Oh me, oh maya

by by Maggie Lange

The trailer of Sony Pictures’ latest disaster movie, 2012, posits what might be the most outrageous human rights dilemma of all time: “How will the governments of the world help six billion face the end of the world? Answer: They will not.” The film inaccurately adopts the Mayan calendar’s predicted apocalypse, so that director Roland Emmerich can feature every possible disaster in rapid succession; freeways collapsing in slow motion, the city of Los Angeles belly-flopping into the ocean, both the Vatican and the White House meeting symbolic ends, and a tidal wave splashing over the Himalayas.
Apparently, 2012 had so many people shaking in their boots that NASA intervened. Not embarrassed enough by not being able to get its rocket (Ares I-X) up two weeks ago, NASA decided to acknowledge box-office-fueled fears with a response. In the “Frequently Asked Questions” portion of their website, officials created a category titled: 2012: Beginning of the End or Why the World Won’t End? NASA experts (probably on doomsdays, disasters, or answering countless phone-calls on the subject of paranoia) explicitly stated, “Nothing bad will happen to the Earth in 2012. Our planet has been getting along just fine for more than four billion years.”
David Morrison, the Interim Director of NASA Lunar Science Institute and a Senior Scientist at NASA Astrobiology Institute explained, “There is no science at all in the fear of 2012 doomsday. It is purely a manufactured thing based on nothing more than a psychic supposedly channeling messages from aliens, or science fiction about ancient astronauts.” Yet, he said despite veritable proof that NASA presents, “it is hard to deal with a fear that is based on nothing at all. Yet people write to me saying they are considering suicide, or mothers talking about killing their children, or others building bomb shelters or planning to move to Africa. It is very sad.”
The premise of the film cashes in on this fear by showing consequential crashes, collapses, and big bangs. The scenario of 2012 is that the Planet X, or Nibiru, will smack against the Earth. Nibiru, according to the movie, was discovered by the Sumerians, paranormal activity experts, and internet bloggers. In the real world, these groups (minus the Sumerians, who didn’t comment) claim that the NASA is obscuring the truth about the existence of Planet X.
NASA responded, “If Nibiru or Planet X were real and headed for an encounter with the Earth in 2012, astronomers would have been tracking it for at least the past decade, and it would be visible by now to the naked eye. Obviously, it does not exist.”
Bill Hudson, an astrologist who runs the popular website said that if there had been any object this large, he would have seen it. Hudson explains that Nibiru is actually a brainchild of internet celebrity and paranormal liaison, Nancy Lieder, who claimed she had telepathic communication with aliens who told her the planets would collide in 2003. Hudson went on to say, “When 2003 came and went, the Planet X idea got re-used as part of the 2012 doomsday hoax. The movie does not follow any of the major ideas behind the 2012 hoax, but instead uses the 2012 date as a vehicle for Emmerich to tell his ‘Modern Day Noah’s Ark’ story.”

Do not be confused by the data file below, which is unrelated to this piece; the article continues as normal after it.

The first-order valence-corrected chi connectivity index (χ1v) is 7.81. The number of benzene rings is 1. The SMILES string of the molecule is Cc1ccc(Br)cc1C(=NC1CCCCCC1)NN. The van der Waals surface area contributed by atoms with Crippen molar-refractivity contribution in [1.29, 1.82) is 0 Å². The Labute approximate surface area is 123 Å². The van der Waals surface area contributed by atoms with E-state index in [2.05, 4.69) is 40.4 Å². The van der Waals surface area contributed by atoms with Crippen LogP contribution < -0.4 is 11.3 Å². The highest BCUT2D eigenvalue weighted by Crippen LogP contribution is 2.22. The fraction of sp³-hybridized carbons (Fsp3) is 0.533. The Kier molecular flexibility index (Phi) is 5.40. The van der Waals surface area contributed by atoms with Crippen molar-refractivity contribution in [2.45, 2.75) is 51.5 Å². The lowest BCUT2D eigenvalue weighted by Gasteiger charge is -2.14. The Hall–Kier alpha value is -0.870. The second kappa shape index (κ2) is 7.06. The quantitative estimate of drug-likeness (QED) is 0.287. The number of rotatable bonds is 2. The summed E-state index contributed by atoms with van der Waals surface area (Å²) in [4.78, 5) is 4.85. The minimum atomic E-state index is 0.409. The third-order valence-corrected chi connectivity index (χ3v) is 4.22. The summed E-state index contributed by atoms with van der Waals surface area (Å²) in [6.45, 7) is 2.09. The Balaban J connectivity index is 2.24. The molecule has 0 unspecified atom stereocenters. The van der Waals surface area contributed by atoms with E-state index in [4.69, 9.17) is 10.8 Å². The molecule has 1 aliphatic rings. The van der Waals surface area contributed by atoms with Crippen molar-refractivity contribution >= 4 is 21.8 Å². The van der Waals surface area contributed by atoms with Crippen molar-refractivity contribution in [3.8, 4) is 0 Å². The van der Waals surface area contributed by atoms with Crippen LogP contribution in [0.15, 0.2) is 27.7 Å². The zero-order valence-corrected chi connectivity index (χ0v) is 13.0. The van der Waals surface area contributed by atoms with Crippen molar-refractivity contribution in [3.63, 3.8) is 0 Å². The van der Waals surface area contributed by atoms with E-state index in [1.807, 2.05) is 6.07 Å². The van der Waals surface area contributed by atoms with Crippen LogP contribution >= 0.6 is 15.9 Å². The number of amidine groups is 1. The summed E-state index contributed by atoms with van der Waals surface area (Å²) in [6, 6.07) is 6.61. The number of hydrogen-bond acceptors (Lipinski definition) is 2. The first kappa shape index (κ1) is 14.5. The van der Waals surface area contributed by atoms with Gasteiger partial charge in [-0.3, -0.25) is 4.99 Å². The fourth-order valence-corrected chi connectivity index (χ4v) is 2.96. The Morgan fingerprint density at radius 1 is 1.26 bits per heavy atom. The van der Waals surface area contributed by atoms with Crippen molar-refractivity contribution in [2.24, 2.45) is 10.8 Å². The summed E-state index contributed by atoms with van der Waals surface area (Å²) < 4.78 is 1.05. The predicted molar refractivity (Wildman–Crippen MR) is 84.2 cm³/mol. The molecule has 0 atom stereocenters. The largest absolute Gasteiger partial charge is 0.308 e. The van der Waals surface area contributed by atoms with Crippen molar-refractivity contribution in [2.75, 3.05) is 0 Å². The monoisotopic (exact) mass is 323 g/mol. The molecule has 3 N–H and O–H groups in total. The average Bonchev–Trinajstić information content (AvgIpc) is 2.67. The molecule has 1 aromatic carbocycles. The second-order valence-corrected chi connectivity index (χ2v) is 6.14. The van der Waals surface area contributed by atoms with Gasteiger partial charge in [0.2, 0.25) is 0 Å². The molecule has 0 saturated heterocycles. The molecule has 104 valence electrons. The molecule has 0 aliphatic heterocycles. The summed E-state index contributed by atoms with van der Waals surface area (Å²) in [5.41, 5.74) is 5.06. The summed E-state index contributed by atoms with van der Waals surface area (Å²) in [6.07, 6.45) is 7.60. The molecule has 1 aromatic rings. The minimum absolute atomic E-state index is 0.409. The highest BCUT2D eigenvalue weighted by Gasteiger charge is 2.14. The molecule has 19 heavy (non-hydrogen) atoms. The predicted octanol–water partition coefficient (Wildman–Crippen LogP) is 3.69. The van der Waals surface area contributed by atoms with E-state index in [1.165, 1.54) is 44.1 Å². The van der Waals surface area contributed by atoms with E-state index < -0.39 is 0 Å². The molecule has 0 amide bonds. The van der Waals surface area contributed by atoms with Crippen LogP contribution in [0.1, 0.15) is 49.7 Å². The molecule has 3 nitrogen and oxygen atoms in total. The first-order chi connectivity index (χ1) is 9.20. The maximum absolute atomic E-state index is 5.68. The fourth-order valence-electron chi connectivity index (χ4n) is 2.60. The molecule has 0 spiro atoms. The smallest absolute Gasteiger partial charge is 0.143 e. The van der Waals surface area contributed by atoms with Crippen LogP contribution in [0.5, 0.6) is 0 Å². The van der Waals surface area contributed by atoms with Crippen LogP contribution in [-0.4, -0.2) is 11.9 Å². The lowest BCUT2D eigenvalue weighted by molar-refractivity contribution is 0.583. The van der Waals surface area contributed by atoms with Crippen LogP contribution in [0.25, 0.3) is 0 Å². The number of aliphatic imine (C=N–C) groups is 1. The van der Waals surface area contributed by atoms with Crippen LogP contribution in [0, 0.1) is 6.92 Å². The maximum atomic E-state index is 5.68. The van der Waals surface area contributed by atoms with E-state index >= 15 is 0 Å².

Initial theories also pegged the Mayan predicted world collapse for May 2003, but then realized they must have been incorrect when the world didn’t melt, and moved it to the end of 2012. Modern Mayans, about half of Guatemala’s population, have made several statements about what they see as a Western misinterpretation of their beliefs. “There is no concept of apocalypse in the Mayan culture,” Jesus Gomez, head of the Guatemalan confederation of Mayan priests and spiritual guides, told The Sunday Telegraph.
Gomez explains the movie is a gross misunderstanding; the Mayan calendar ends, as simply as the Western calendar ends every December; the Mayan’s were not mystic apocalypse-predictors. He continued, saying that connections between the movie and Mayan culture are completely unfounded. To make the discrepancy even more shocking, according to the Sunday Telegraph, 2012’s obscene budget of $200 million is exactly 100 million times the amount of money that most Mayans live on per day.
Despite NASA’s explanations and modern Mayan’s denial, apocalyptic fears are still in the air. NASA most likely is responding to worriers, who after seeing the 2012 trailer felt a surge in preparatory panic for a disaster three years in the offing.
The film itself is preparatory; to ensure everyone’s viewing pleasure, Sony released 2012 three years in advance, to ensure DVD sales, and maybe even a couple sequels before the certain world collapse on winter solstice, 2012.

MAGGIE LANGE B’11 lives on $200 million a day.